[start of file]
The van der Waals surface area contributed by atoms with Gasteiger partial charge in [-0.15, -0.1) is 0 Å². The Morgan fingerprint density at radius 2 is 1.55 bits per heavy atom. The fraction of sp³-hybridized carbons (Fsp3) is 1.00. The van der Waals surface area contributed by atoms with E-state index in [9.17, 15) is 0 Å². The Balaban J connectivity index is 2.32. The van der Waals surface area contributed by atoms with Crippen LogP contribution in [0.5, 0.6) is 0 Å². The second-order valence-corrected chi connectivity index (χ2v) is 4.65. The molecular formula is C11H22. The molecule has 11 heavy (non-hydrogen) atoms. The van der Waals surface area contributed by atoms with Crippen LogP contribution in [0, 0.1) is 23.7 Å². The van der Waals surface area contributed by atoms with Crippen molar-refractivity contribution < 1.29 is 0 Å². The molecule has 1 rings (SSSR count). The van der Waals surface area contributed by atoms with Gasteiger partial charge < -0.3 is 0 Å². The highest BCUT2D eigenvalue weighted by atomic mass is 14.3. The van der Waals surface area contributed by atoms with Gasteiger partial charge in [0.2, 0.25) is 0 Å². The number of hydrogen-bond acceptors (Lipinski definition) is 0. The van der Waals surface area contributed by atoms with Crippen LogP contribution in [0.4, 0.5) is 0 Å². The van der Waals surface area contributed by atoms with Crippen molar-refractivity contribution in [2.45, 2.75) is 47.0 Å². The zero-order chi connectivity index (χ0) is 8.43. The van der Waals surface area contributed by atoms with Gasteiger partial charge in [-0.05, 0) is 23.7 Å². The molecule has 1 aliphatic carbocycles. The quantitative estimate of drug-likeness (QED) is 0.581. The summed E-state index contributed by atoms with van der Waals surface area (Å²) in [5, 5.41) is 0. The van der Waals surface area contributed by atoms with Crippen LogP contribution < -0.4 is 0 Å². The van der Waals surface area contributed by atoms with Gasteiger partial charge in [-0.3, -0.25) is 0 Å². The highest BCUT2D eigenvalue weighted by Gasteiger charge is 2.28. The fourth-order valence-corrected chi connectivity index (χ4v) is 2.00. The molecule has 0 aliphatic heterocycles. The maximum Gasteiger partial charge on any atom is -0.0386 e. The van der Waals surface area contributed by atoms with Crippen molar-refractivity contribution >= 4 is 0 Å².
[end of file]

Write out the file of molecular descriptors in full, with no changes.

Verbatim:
The van der Waals surface area contributed by atoms with Gasteiger partial charge in [-0.15, -0.1) is 0 Å². The Morgan fingerprint density at radius 2 is 1.55 bits per heavy atom. The fraction of sp³-hybridized carbons (Fsp3) is 1.00. The van der Waals surface area contributed by atoms with E-state index in [9.17, 15) is 0 Å². The Balaban J connectivity index is 2.32. The van der Waals surface area contributed by atoms with Crippen LogP contribution in [0.5, 0.6) is 0 Å². The second-order valence-corrected chi connectivity index (χ2v) is 4.65. The molecular formula is C11H22. The molecule has 11 heavy (non-hydrogen) atoms. The van der Waals surface area contributed by atoms with Crippen LogP contribution in [0, 0.1) is 23.7 Å². The van der Waals surface area contributed by atoms with Crippen molar-refractivity contribution < 1.29 is 0 Å². The molecule has 1 rings (SSSR count). The van der Waals surface area contributed by atoms with Gasteiger partial charge < -0.3 is 0 Å². The highest BCUT2D eigenvalue weighted by atomic mass is 14.3. The van der Waals surface area contributed by atoms with Gasteiger partial charge in [0.2, 0.25) is 0 Å². The number of hydrogen-bond acceptors (Lipinski definition) is 0. The van der Waals surface area contributed by atoms with Crippen LogP contribution in [0.4, 0.5) is 0 Å². The van der Waals surface area contributed by atoms with Crippen molar-refractivity contribution in [2.45, 2.75) is 47.0 Å². The zero-order chi connectivity index (χ0) is 8.43. The van der Waals surface area contributed by atoms with Gasteiger partial charge in [-0.05, 0) is 23.7 Å². The molecule has 1 aliphatic carbocycles. The quantitative estimate of drug-likeness (QED) is 0.581. The summed E-state index contributed by atoms with van der Waals surface area (Å²) in [5, 5.41) is 0. The van der Waals surface area contributed by atoms with Crippen LogP contribution < -0.4 is 0 Å². The van der Waals surface area contributed by atoms with Gasteiger partial charge in [-0.3, -0.25) is 0 Å². The highest BCUT2D eigenvalue weighted by Gasteiger charge is 2.28. The fourth-order valence-corrected chi connectivity index (χ4v) is 2.00. The molecule has 0 aliphatic heterocycles. The maximum Gasteiger partial charge on any atom is -0.0386 e. The van der Waals surface area contributed by atoms with Crippen molar-refractivity contribution >= 4 is 0 Å².